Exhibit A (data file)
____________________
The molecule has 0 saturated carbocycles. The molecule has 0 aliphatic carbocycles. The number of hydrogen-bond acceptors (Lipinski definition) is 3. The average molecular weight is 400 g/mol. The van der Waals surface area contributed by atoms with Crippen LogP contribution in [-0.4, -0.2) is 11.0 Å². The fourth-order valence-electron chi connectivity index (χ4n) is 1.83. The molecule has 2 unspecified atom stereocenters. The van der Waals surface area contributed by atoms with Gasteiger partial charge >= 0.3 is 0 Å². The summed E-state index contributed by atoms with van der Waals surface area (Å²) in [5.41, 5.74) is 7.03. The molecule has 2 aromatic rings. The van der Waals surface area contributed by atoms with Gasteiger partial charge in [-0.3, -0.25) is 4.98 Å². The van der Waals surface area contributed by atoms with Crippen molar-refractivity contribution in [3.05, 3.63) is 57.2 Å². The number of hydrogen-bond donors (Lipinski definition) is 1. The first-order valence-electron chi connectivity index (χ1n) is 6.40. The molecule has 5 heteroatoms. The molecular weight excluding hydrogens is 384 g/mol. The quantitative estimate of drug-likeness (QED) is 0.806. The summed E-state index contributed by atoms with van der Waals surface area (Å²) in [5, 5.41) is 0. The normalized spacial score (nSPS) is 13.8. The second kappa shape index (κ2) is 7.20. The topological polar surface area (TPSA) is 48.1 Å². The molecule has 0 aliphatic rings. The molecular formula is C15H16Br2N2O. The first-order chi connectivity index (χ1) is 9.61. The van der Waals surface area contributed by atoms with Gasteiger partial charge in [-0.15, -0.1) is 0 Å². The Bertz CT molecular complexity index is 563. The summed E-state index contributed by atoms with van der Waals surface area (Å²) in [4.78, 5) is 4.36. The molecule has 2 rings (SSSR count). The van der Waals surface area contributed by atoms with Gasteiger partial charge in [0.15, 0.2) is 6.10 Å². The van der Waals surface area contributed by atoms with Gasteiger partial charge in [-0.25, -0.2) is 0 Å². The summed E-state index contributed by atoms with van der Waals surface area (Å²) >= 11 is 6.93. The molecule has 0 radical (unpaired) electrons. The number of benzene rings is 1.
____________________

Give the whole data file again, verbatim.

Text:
The molecule has 0 saturated carbocycles. The molecule has 0 aliphatic carbocycles. The number of hydrogen-bond acceptors (Lipinski definition) is 3. The average molecular weight is 400 g/mol. The van der Waals surface area contributed by atoms with Crippen LogP contribution in [-0.4, -0.2) is 11.0 Å². The fourth-order valence-electron chi connectivity index (χ4n) is 1.83. The molecule has 2 unspecified atom stereocenters. The van der Waals surface area contributed by atoms with Gasteiger partial charge >= 0.3 is 0 Å². The summed E-state index contributed by atoms with van der Waals surface area (Å²) in [5.41, 5.74) is 7.03. The molecule has 2 aromatic rings. The van der Waals surface area contributed by atoms with Gasteiger partial charge in [-0.3, -0.25) is 4.98 Å². The van der Waals surface area contributed by atoms with Crippen molar-refractivity contribution in [3.05, 3.63) is 57.2 Å². The number of hydrogen-bond donors (Lipinski definition) is 1. The first-order valence-electron chi connectivity index (χ1n) is 6.40. The molecule has 5 heteroatoms. The molecular weight excluding hydrogens is 384 g/mol. The quantitative estimate of drug-likeness (QED) is 0.806. The summed E-state index contributed by atoms with van der Waals surface area (Å²) in [5, 5.41) is 0. The normalized spacial score (nSPS) is 13.8. The second kappa shape index (κ2) is 7.20. The topological polar surface area (TPSA) is 48.1 Å². The molecule has 0 aliphatic rings. The molecular formula is C15H16Br2N2O. The first-order chi connectivity index (χ1) is 9.61. The van der Waals surface area contributed by atoms with Gasteiger partial charge in [-0.15, -0.1) is 0 Å². The Bertz CT molecular complexity index is 563. The summed E-state index contributed by atoms with van der Waals surface area (Å²) in [4.78, 5) is 4.36. The molecule has 2 rings (SSSR count). The van der Waals surface area contributed by atoms with Gasteiger partial charge in [0.15, 0.2) is 6.10 Å². The van der Waals surface area contributed by atoms with Gasteiger partial charge in [-0.25, -0.2) is 0 Å². The summed E-state index contributed by atoms with van der Waals surface area (Å²) >= 11 is 6.93. The molecule has 0 radical (unpaired) electrons. The number of benzene rings is 1.